Discussing goals of care

Talking to patients about not doing things is difficult. But avoiding these conversations leads either to futile escalation where ‘everything’ is done (it is easier to do so than to talk about not doing so), or treatment limitations are placed by clinicians without discussion with patients, whānau or families.

The Shared Goals of Care approach gives an alternative. Rather than discussing what we will not do, it frames conversations by what we will do to reasonably meet a patient’s goals.

In further recognition of this difficulty, the Serious Illness Conversation Guide was developed in the US and adapted for use in New Zealand with Māori and consumer consultation.[[15]] This simple, structured communication tool, along with an associated training programme supported by most district health boards, better equips clinicians to have difficult but meaningful conversations.

This tool has subsequently been used in the Bay of Plenty, New Zealand, to improve shared decision-making with complex patients where the risks versus benefits of surgery were not immediately clear.[[16]] Patients and their families or whānau were invited to attend a pre-assessment clinic with specialists in anaesthesia and intensive care. Using the structure of the Serious Illness Conversation Guide, supplemented with risk scoring tools (including the clinical frailty scale), enabled goals-of-care conversations. Over eighteen months, 49 high-risk patients were referred from a variety of surgical specialties. Once surgery was contextualised within the likelihood of achieving the patient’s goals, over half (53%) chose non-operative management of their condition.

Rethinking resuscitation training

This raises a pertinent question: how do we train doctors to negotiate this complexity of care, over and above learning the technical aspects and algorithms of CPR?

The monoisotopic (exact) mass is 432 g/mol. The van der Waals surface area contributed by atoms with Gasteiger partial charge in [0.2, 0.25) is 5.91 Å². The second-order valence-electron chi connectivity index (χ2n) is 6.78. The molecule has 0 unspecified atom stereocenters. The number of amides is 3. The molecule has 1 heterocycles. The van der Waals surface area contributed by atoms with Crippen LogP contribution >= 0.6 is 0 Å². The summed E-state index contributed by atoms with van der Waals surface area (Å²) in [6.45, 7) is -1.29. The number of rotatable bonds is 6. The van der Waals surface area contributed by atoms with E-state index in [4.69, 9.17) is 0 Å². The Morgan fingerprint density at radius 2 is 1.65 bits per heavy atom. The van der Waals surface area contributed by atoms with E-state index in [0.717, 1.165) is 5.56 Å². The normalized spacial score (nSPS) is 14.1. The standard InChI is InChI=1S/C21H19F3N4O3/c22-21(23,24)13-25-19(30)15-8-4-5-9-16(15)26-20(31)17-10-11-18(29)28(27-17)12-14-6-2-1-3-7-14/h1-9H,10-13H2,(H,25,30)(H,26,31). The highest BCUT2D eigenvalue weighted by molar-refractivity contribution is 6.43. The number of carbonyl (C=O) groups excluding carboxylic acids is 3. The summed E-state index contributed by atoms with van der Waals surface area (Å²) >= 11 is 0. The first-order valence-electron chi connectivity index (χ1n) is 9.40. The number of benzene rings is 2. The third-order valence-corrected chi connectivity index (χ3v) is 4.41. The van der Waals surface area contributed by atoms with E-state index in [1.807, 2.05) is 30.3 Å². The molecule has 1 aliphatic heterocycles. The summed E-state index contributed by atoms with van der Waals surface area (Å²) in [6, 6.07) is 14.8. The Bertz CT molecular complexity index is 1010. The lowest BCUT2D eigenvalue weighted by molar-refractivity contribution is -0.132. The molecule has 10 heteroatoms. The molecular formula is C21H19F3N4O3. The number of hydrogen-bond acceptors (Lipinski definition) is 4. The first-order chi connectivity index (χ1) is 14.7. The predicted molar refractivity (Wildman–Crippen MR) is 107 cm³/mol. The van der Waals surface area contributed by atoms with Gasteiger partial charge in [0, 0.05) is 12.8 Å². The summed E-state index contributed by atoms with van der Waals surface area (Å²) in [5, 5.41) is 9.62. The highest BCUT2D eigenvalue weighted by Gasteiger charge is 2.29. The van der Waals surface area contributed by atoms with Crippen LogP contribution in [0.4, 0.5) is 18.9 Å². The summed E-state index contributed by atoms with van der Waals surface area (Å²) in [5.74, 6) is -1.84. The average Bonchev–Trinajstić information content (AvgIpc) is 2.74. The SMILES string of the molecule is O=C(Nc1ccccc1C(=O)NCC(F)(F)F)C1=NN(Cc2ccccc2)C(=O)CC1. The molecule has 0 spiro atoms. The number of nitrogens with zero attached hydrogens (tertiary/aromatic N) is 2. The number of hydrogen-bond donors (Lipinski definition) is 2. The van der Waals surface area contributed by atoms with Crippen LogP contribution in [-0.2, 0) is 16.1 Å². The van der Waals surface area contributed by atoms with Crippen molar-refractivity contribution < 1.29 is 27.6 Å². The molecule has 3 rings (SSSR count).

Currently, all junior medical staff must acquire certification for advanced cardiac life support by the end of their first postgraduate year in order to gain Medical Council of New Zealand registration. The New Zealand Resuscitation Council’s 14 guidelines, each with up to 11 subsections, contain less than 400 words on ‘Do Not Attempt Resuscitation’; by comparison, there are over 1,400 on ‘Duty to Rescue’.[[17]] There is no recognition of the differences between OHCA and IHCA and the implications this may have for resuscitation.

Junior doctors must be trained in CPR to gain registration, yet they receive no training—and certainly not mandatory training—in the risks of this procedure or in how to ‘consent’ a patient for the procedure. The Medical Council’s policy on consent requires doctors to “communicate and work with the patient to help them make the best decision for themselves.”[[18]] The Health & Disability Commissioner’s Code of Rights includes patients’ rights to effective communication, to be fully informed and to make an informed choice and give informed consent.[[19]] These requirements from both national organisations have never been part of resuscitation certification in New Zealand.

The authors believe current resuscitation training requires some rethinking. Advanced cardiac resuscitation skills are absolutely required by community responders and in emergency departments, intensive care units, coronary care units and catheter labs. But junior doctors must also be taught to determine when these skills are not indicated and when they are likely to fail, alongside the skills themselves. Further, rather than teaching skills that are required when the patient has already arrested, training needs to be provided around the earlier detection of, and management for, deteriorating patients.

Perhaps most importantly, clinicians need the skills to talk about not doing any of these things. This could improve access to resources for those patients who would be most likely to benefit and save other patients from poor outcomes they wish not to live with. Replacing binary resuscitation orders with a Shared Goals of Care approach recognises the continuum of modern healthcare treatment. But most importantly it puts the patient at the centre of decisions that may have been previously made about them without them.

Summary

Abstract